Institute for Latino Studies issues Hispanic housing report

Author: Arts and Letters


Hispanic homeowners benefit from the appreciation of home prices, while potential homeowners and Hispanic renters continue to face problems of affordability, according to a report released today by the University of Notre Dame’s Institute for Latino Studies (ILS) and Esperanza USA.

“Inequitable treatment and outright discrimination against Hispanic homebuyers and renters is still an all-too-common problem which requires continued monitoring and increased efforts to enforce fair housing laws,” said Timothy Ready, director of research for the ILS and author of the report, titled “Hispanic Housing in the United States 2006.”

The report documents Hispanics’ growing impact on housing markets throughout the country, including in regions where, until recently, they had little or no significant presence in either the home rental or purchase markets. For example, between 1995 and 2005, growth in the number of Hispanic households in Iowa was 311 percent, and in North Carolina it increased by 401 percent, accounting for nearly a quarter of the total growth in that state.

The study shows that whatever the outcome of current debates on immigration reform, the fact that two-thirds of Hispanic children whose fathers are foreign born and nearly 90 percent of Hispanic children overall are U.S.-born citizens ensures a large and growing Hispanic presence in thousands of communities throughout the nation.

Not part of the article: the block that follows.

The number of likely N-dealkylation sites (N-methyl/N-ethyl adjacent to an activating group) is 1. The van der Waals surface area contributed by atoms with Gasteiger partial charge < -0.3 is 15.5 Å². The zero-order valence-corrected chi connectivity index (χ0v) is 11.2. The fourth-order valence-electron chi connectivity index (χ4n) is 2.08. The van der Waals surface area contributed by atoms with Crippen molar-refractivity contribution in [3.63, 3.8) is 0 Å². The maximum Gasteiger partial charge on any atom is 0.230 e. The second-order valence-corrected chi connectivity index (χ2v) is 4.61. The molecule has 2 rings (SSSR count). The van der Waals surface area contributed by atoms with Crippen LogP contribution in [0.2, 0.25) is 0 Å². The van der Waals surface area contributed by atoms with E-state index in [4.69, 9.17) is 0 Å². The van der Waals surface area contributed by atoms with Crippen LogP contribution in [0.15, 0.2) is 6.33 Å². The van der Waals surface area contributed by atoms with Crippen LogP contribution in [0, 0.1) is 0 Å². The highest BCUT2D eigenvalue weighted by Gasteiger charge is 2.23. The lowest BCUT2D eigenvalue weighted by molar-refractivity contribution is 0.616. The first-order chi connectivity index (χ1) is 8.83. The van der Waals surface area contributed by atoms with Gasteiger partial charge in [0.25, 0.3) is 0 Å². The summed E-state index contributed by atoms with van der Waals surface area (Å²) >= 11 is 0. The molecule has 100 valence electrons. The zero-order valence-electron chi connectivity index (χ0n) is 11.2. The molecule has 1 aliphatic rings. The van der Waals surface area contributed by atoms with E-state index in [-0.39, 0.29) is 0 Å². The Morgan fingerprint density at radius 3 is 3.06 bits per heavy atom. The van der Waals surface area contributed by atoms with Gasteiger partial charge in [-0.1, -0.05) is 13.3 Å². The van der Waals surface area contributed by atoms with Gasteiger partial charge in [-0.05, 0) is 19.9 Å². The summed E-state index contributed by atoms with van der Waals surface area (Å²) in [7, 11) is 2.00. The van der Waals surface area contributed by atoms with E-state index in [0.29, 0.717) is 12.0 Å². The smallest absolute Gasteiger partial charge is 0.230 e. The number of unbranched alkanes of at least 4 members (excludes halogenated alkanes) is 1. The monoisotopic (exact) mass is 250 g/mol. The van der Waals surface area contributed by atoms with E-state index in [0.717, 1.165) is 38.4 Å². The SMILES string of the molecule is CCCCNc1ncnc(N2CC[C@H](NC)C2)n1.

Other key findings include:

  • Hispanics accounted for more than one-third of the total growth in U.S. households between 1995 and 2005.
  • Owner-occupied homes accounted for nearly two-thirds of the total growth in Hispanic households between 1995 and 2005.
  • Hispanic gains helped to stabilize the market for rental homes by offsetting 98 percent of the net decrease in non-Hispanic renter-occupied households nationwide.
  • In 2003, 3.26 million Hispanic renters used at least 50 percent of their income for housing and are considered severely cost burdened—a 32 percent increase in only two years.

The Institute for Latino Studies was established in 1999 to promoteunderstanding and appreciation of the Latino experience in the UnitedStates through research, education and outreach. It seeks to enhance interdisciplinary study and research in Latino studies as a vital component of Notre Dame’s academic mission. Its areas of studyinclude Latino spirituality, art, literature, history, politics andsocioeconomic conditions.

A faith-based Hispanic organization committed to strengthening the Hispanic community, Esperanza USA addresses the state of Hispanic housing through both local and national programs.

The full report is available at .

Contact: Timothy Ready, 574-631-2974,

Originally published by Shannon Chapla at on June 05, 2006.